How does this pertain to dreams?  With precognitive dreams, even when the subjects are not known to the dreamer in advance of the dream, specific physical characteristics and associated features of the dream can prove remarkably accurate upon manifestation.  In essence, the dreamer is “remotely viewing” what is taking place from a distance and at some point in the future.

Claiming no expertise on the topic, we defer to the research presented in multiple collaborative societies with noted scientists, physicians and spiritual leaders and will provide reference to these, as membership to review their presentations and research is available to anyone with interest.


Criteria for a Precognitive Dream


What qualifies as a truly precognitive dream? In a reference from Wikipedia on Precognition:

“CG. W. Lambert, a former Council member of the SPR, proposed five criteria that needed to be met before an account of a precognitive dream could be regarded as credible:[1]

    1. The dream should be reported to a credible witness before the event.
    2.  The time interval between the dream and the event should be short.
    3.  The event should be unexpected at the time of the dream.
    4.  The description should be of an event destined literally, and not symbolically, to happen.
    5.  The details of dream and event should tally.”


Our stories to follow detail some anonymous accounts of dreams, some of which met all 5 criteria and also others of interest that do not meet all 5 criteria, but certainly seem to support that some dreams are premonitory.

If you are interested in those stories or in sharing your own, kindly refer to The Dream Manifest.


Statistics – Knowledge Starts with Sharing


Statistics are still variable but approximately 50%-67% of the general population will report having at least one precognitive dream in which the events foretold could not possibly have been predicted in advance.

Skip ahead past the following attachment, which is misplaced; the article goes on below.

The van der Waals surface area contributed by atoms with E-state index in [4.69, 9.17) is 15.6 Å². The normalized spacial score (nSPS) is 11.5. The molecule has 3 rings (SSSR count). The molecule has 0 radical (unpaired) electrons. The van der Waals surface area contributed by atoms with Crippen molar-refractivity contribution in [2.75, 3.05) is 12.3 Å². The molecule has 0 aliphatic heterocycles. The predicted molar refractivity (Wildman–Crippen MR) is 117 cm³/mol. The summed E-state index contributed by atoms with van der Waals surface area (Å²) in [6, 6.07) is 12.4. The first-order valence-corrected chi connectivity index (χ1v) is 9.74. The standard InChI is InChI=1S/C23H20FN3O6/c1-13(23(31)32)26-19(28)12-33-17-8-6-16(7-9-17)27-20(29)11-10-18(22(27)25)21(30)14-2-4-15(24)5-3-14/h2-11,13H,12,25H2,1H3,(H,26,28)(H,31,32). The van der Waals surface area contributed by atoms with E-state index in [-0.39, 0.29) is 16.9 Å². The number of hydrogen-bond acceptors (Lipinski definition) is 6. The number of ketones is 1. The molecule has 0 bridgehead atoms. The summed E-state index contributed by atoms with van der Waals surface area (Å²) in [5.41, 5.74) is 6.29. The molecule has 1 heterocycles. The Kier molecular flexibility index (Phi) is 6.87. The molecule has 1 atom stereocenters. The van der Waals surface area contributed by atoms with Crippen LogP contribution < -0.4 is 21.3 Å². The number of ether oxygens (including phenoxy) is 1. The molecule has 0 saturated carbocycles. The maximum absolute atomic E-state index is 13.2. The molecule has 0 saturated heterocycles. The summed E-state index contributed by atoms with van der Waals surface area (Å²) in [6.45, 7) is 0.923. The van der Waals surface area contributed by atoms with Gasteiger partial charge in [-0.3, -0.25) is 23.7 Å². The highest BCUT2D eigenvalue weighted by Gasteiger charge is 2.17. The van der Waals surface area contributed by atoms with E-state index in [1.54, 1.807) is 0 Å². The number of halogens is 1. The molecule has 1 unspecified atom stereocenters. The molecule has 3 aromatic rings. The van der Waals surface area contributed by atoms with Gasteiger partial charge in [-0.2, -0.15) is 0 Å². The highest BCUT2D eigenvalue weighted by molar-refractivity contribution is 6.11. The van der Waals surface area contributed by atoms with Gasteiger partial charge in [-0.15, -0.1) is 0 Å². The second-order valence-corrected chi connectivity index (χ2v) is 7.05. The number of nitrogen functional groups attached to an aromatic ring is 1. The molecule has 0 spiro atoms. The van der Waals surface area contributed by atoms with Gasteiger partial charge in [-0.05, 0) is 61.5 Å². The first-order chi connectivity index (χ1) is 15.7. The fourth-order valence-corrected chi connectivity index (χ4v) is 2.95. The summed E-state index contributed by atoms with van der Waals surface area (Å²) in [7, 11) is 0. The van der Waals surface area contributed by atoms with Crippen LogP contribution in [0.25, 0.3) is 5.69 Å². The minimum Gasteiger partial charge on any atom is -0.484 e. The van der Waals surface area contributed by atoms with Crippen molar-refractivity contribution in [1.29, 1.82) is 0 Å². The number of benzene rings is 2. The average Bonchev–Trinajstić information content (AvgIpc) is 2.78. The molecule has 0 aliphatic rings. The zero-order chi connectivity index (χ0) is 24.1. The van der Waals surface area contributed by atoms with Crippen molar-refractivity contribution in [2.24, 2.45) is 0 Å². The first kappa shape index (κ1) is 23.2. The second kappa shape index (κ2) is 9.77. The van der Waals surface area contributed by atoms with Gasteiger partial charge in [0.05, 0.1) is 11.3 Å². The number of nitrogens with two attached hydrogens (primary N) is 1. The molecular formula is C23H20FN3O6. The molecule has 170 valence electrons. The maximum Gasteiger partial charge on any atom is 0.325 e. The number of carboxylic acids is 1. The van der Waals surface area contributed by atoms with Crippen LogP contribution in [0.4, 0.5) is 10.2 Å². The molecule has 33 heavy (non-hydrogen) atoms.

Kindly forward any suggestions for topics of interest.  Any information submitted will be reviewed for content safety and added if possible and appropriate (a Gravatar will appear, thus make sure your privacy is protected before submitting if you wish to remain anonymous).

Any input from those with expertise in the field of dreams and dream research would also be most welcome and greatly appreciated.


Just for Now


This site is intended to be a safe platform to discuss a subject of scientific controversy and still not universally accepted; no absolutes are presented, as truthfully, scientific knowledge continues to evolve just as spirituality evolves on an intensely personal level.

Perhaps by shared input we will help each other as a community to formulate common threads of insight that might spark further exploration down the road. For now, it is at least entertaining to share these stories in a safe platform.

Thank you for visiting and may your dreams be memorable~


While this informational section represents original reflections after extensive review, for clarity and reference, the following article was utilized and quoted above:

[1] Wikipedia on Precognition

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2 thoughts on “Can Dreams Predict the Future?

  1. This seems to happen the most when we are tired. Deja vu is a very easy experience. From what you have written here, do you think there is more behind this strange phenomenon?

  2. You are so right – there is so much more behind this phenomena. It is difficult to study, as it is fleeting and sporadic in upwards of 60-80% of normal individuals.
    Deja vu has been reportedly linked to fatigued states in normal individuals as well as accentuated in some forms of epilepsy and vascular dementia. It is relatively commonly reported in younger individuals generally not concerning unless it is persistent; it also generally diminishes with age.
    A study of German students demonstrated that higher reports of accurate dream recall were associated with higher frequency of deja vu, along with two other personality characteristics.[1]
    Studies of temporal lobe epilepsy (where deja vu is frequent and persistent) suggest one possible mechanism is co-stimulation of an two nearby brain circuits in the hippocampus; one that records the present and the second that retrieves memory from the past. In essence, these two circuits firing at once or nearly at once produces an experience of “remembering the present.”
    This “remembering the present” is a feature of vascular dementia affecting the frontotemporal lobe and not so commonly seen with other types of dementia, possibly via a similar mechanism hypothesized in temporal epilepsy.[2]

    Absolutely there is so much more to learn –
    Thank you for your participation and hope you will visit with us soon! MH